Moves last week by the major banks to reduce the discount on variable-rate mortgages comes as the discounts for long-term mortgages have gotten as steep as they have ever been.

“What seems to be happening is they are focusing their attention on fixed rates. We are starting to see some aggressive competition on four-and five-year products,” says Gary Siegle, a mortgage broker and Invis Inc. regional manager in Calgary.

How aggressive? Try as much as 190 basis points. A five-year, fixed-rate mortgage with a posted rate of 5.39% is now being offered for 3.49%.

For whatever reason, the four-year, fixed-rate mortgages are being priced even more aggressively.

Mr. Siegle says he can lock consumers into a four-year, fixed mortgage for as low as 3.09%.

The discounting comes as variable-rate products, linked to prime, have become more expensive. Short-term money has become more expensive in the bond market, forcing banks to reduce discounts.

The banks traditionally move their prime rate with the Bank of Canada rate. With no flexibility there and existing customers getting huge discounts based on old deals, banks are forced to raise rates for new loans as short-term money gets more expensive.

The trend began in April when FirstLine Mortgages, a subsidiary of Canadian Imperial Bank of Commerce known for its low rates, cut its discount on variable rates.

Others banks were slow to follow, hoping to make money on volume. But refinancings have dried up under tougher mortgage rules and sales have slowed, creating the need to tighten profit margins on variable-rate products.

Today, the discount on a variable-rate mortgage is about 55 basis points off the prime rate of 3% – in other words, 2.45%. Compare that to 3.09% on a four-year mortgage and the premium to lock in is not that much.

“This gap is about as narrow as it goes,” says CIBC deputy chief economist Benjamin Tal. “It reflects a flat yield curve, which makes it difficult to make money in this business.”

Mr. Tal says variable-rate mortgages tend to be more attractive when there are inflation expectations not yet expressed in short-term rates. This time, he says, the bond market is depressed, anticipating recession, and that has shrunk spreads dramatically.

The one thing keeping people in short-term money is the sense that there is no urgency to move because the U.S. Federal Reserve Board has pledged not to raise rates for two years, which also effectively ties the hands of the Bank of Canada.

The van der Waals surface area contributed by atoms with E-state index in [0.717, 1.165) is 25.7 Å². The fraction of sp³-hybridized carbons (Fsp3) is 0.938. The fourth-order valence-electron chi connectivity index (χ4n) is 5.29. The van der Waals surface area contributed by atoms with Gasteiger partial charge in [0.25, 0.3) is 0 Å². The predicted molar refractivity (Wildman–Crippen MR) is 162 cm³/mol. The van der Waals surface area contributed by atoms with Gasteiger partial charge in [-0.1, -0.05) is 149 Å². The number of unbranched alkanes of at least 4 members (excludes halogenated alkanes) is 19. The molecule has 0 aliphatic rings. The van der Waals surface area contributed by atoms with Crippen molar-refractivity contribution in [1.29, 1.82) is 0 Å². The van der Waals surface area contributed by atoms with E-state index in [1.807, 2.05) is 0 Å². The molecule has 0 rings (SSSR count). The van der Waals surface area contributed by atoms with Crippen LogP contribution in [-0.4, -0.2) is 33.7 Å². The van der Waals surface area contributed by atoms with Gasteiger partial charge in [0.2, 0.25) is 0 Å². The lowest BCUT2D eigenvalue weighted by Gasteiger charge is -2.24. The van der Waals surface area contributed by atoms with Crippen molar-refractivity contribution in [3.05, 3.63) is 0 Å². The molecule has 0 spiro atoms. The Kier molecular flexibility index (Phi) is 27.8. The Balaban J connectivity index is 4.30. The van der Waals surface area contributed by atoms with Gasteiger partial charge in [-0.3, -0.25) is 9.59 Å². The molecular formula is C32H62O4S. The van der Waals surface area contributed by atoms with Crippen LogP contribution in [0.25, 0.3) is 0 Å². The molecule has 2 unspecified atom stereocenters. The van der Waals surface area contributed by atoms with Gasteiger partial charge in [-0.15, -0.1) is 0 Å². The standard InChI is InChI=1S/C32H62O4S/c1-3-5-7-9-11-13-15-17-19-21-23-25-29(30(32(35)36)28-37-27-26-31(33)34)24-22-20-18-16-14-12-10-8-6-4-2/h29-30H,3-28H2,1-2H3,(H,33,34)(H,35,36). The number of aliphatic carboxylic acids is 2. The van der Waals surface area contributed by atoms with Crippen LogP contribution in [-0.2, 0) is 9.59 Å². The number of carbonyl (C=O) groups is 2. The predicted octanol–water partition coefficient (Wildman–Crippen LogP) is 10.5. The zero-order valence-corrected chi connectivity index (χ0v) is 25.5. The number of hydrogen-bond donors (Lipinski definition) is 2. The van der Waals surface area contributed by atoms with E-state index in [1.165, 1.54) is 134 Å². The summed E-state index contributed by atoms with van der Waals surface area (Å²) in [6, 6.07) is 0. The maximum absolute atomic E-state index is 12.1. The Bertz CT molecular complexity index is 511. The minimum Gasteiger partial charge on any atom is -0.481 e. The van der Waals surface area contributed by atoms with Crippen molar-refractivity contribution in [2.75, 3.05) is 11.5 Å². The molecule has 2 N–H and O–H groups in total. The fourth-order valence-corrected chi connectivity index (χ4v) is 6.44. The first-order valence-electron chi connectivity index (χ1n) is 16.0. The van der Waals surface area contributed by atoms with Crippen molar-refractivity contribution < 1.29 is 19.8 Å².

“We know the five-year rate is attractive, but we also know short-term rates are not raising,” Mr. Tal says.

What does that mean on a practical, dollars-and-cents basis?

Let’s use the Canadian Real Estate Association’s 2011 average sale price forecast of about $360,000 and assume a 20% down payment and a $288,000 mortgage.

At 2.45%, your monthly mortgage payment based on a 25-year amortization would be $1,282.98. At 3.09%, your monthly payment rises to $1,376.28.

But even at the gap, you would pay about an extra $7,000 in interest to lock in over four years.

Ultimately, the $7,000 amounts to an insurance policy. You get payment certainty for four years, but at a price.

If rates climb 200 basis points on your variable-rate mortgage, it could cost you $22,000 more in interest over four years. The reality is that rates wouldn’t jump at once and, therefore, increases would likely be gradual.

Moshe Milevsky, the York University finance professor who wrote the oft-quoted study that variable-rate mortgages do better than fixedrate mortgages 88% of the time, said if you start thinking about it like insurance, it comes down to your risk tolerance.

“There are people who pay a lot for protection on their portfolio; there are people who pay a lot for life insurance,” Prof. Mr. Milevsky says. “If the premiums are low enough, you might say, ‘Sure, I’ll pay.’ But if you have a tight budget, every basis point counts, and it might not be worth it.”

To me, he still has the ultimate answer for the tough decision whether or not to lock in.

“I still don’t get why more Canadians don’t split their mortgage,” Prof. Milevsky says. In other words, locking in half of the mortgage and floating with prime on the other half.

“When is a bank going to come to the realization Canadians hate making this choice?”

He’s right. Even with rates this low and the gap between short-term and long-term rates this narrow, it is still a tough call

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Bank of Canada will most likely hold key interest rate

Canada’s strong economic growth in the first quarter is likely a temporary blip that will give way to more moderate expansion during the rest of the year.

While most analysts agree that should keep interest rates on hold when the Bank of Canada announces it latest policy stance on Tuesday, a number of others are getting nervous about the central bank’s slow pace in normalizing monetary conditions, saying it increasingly runs the risk of fueling higher inflation and destabilizing the economy.

“In order to control prices and avoid wild swings in the economy, we are of the opinion that the Bank of Canada should be more aggressive in the normalization of its monetary policy than what the market expects,” Pierre Lapointe, a global macro strategist at Brockhouse Cooper, said in a note to clients on Monday.

Canada’s gross domestic product expanded at an annualized rate of 3.9% during the first three months of the year, its fastest pace since the first quarter of 2010 when the economy grew 5.6%, according to Statistics Canada.

Falling just shy of the 4% expected by economists, the country’s latest GDP figures were aided by strong growth in the mining and oil and gas industries as almost all major sectors with the exception of retail, and arts, entertainment and recreation.

Business investments in plants and equipment were up 3.2%, the fifth straight increase, while exports were up 1.6% in the first quarter, and imports rose 2.2%.